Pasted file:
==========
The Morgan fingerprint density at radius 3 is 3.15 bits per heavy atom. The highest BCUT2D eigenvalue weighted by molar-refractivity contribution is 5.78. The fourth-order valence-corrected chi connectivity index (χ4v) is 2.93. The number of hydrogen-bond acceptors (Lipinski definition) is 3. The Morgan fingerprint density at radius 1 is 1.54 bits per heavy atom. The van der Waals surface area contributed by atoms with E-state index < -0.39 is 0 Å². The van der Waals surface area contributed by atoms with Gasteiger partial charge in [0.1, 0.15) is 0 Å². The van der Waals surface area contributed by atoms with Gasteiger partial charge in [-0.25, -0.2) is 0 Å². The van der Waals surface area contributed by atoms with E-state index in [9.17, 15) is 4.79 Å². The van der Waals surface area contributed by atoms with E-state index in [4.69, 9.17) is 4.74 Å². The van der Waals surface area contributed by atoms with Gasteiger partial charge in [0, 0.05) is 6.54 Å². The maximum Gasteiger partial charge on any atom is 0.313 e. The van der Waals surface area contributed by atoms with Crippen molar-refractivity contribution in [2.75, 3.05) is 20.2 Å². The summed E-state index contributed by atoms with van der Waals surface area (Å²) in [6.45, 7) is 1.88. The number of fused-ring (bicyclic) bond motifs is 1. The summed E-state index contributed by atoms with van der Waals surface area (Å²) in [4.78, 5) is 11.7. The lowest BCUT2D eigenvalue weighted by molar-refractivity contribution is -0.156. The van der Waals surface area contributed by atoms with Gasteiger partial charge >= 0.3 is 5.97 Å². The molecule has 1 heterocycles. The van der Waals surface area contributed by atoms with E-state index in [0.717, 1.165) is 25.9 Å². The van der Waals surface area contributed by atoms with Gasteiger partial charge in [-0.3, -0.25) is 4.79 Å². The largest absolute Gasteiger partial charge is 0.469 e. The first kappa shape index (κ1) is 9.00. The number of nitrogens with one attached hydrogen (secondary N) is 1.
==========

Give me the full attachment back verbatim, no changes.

The Morgan fingerprint density at radius 3 is 3.15 bits per heavy atom. The highest BCUT2D eigenvalue weighted by molar-refractivity contribution is 5.78. The fourth-order valence-corrected chi connectivity index (χ4v) is 2.93. The number of hydrogen-bond acceptors (Lipinski definition) is 3. The Morgan fingerprint density at radius 1 is 1.54 bits per heavy atom. The van der Waals surface area contributed by atoms with E-state index < -0.39 is 0 Å². The van der Waals surface area contributed by atoms with Gasteiger partial charge in [0.1, 0.15) is 0 Å². The van der Waals surface area contributed by atoms with Gasteiger partial charge in [-0.25, -0.2) is 0 Å². The van der Waals surface area contributed by atoms with E-state index in [9.17, 15) is 4.79 Å². The van der Waals surface area contributed by atoms with E-state index in [4.69, 9.17) is 4.74 Å². The van der Waals surface area contributed by atoms with Gasteiger partial charge in [0, 0.05) is 6.54 Å². The maximum Gasteiger partial charge on any atom is 0.313 e. The van der Waals surface area contributed by atoms with Crippen molar-refractivity contribution in [2.75, 3.05) is 20.2 Å². The summed E-state index contributed by atoms with van der Waals surface area (Å²) in [6.45, 7) is 1.88. The number of fused-ring (bicyclic) bond motifs is 1. The summed E-state index contributed by atoms with van der Waals surface area (Å²) in [4.78, 5) is 11.7. The lowest BCUT2D eigenvalue weighted by molar-refractivity contribution is -0.156. The van der Waals surface area contributed by atoms with Gasteiger partial charge >= 0.3 is 5.97 Å². The molecule has 1 heterocycles. The van der Waals surface area contributed by atoms with E-state index in [0.717, 1.165) is 25.9 Å². The van der Waals surface area contributed by atoms with Gasteiger partial charge in [-0.3, -0.25) is 4.79 Å². The largest absolute Gasteiger partial charge is 0.469 e. The first kappa shape index (κ1) is 9.00. The number of nitrogens with one attached hydrogen (secondary N) is 1.